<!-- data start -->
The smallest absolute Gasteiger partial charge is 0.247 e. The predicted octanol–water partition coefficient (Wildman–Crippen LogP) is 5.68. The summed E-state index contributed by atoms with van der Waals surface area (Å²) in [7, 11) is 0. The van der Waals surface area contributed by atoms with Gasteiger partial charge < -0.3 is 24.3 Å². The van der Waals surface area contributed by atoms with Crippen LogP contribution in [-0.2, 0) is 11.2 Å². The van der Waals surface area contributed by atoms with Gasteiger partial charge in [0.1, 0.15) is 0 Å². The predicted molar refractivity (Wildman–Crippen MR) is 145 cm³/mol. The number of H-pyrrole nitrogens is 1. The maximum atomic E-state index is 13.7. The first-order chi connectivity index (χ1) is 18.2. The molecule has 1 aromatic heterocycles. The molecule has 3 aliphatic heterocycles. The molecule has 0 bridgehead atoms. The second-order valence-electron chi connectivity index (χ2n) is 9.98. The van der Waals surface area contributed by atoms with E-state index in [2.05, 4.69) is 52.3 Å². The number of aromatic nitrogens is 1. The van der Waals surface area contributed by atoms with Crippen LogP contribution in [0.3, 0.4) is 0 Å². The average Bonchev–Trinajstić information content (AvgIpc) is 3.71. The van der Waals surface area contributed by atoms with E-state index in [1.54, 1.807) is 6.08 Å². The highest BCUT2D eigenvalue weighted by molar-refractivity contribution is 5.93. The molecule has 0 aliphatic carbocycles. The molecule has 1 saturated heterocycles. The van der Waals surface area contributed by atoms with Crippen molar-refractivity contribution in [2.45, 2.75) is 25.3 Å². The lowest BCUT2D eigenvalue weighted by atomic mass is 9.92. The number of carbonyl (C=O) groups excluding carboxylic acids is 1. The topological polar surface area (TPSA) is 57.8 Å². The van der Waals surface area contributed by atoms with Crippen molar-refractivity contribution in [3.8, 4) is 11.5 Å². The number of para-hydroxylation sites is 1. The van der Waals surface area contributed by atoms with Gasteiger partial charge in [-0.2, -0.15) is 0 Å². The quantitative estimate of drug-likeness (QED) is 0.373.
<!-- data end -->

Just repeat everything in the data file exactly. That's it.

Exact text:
The smallest absolute Gasteiger partial charge is 0.247 e. The predicted octanol–water partition coefficient (Wildman–Crippen LogP) is 5.68. The summed E-state index contributed by atoms with van der Waals surface area (Å²) in [7, 11) is 0. The van der Waals surface area contributed by atoms with Gasteiger partial charge < -0.3 is 24.3 Å². The van der Waals surface area contributed by atoms with Crippen LogP contribution in [-0.2, 0) is 11.2 Å². The van der Waals surface area contributed by atoms with Gasteiger partial charge in [0.1, 0.15) is 0 Å². The predicted molar refractivity (Wildman–Crippen MR) is 145 cm³/mol. The number of H-pyrrole nitrogens is 1. The maximum atomic E-state index is 13.7. The first-order chi connectivity index (χ1) is 18.2. The molecule has 1 aromatic heterocycles. The molecule has 3 aliphatic heterocycles. The molecule has 0 bridgehead atoms. The second-order valence-electron chi connectivity index (χ2n) is 9.98. The van der Waals surface area contributed by atoms with E-state index in [2.05, 4.69) is 52.3 Å². The number of aromatic nitrogens is 1. The van der Waals surface area contributed by atoms with Crippen LogP contribution in [0.3, 0.4) is 0 Å². The average Bonchev–Trinajstić information content (AvgIpc) is 3.71. The van der Waals surface area contributed by atoms with E-state index in [1.54, 1.807) is 6.08 Å². The highest BCUT2D eigenvalue weighted by molar-refractivity contribution is 5.93. The molecule has 0 aliphatic carbocycles. The molecule has 1 saturated heterocycles. The van der Waals surface area contributed by atoms with Crippen molar-refractivity contribution in [2.45, 2.75) is 25.3 Å². The lowest BCUT2D eigenvalue weighted by atomic mass is 9.92. The number of carbonyl (C=O) groups excluding carboxylic acids is 1. The topological polar surface area (TPSA) is 57.8 Å². The van der Waals surface area contributed by atoms with Crippen molar-refractivity contribution in [3.8, 4) is 11.5 Å². The number of para-hydroxylation sites is 1. The van der Waals surface area contributed by atoms with Gasteiger partial charge in [-0.2, -0.15) is 0 Å². The quantitative estimate of drug-likeness (QED) is 0.373.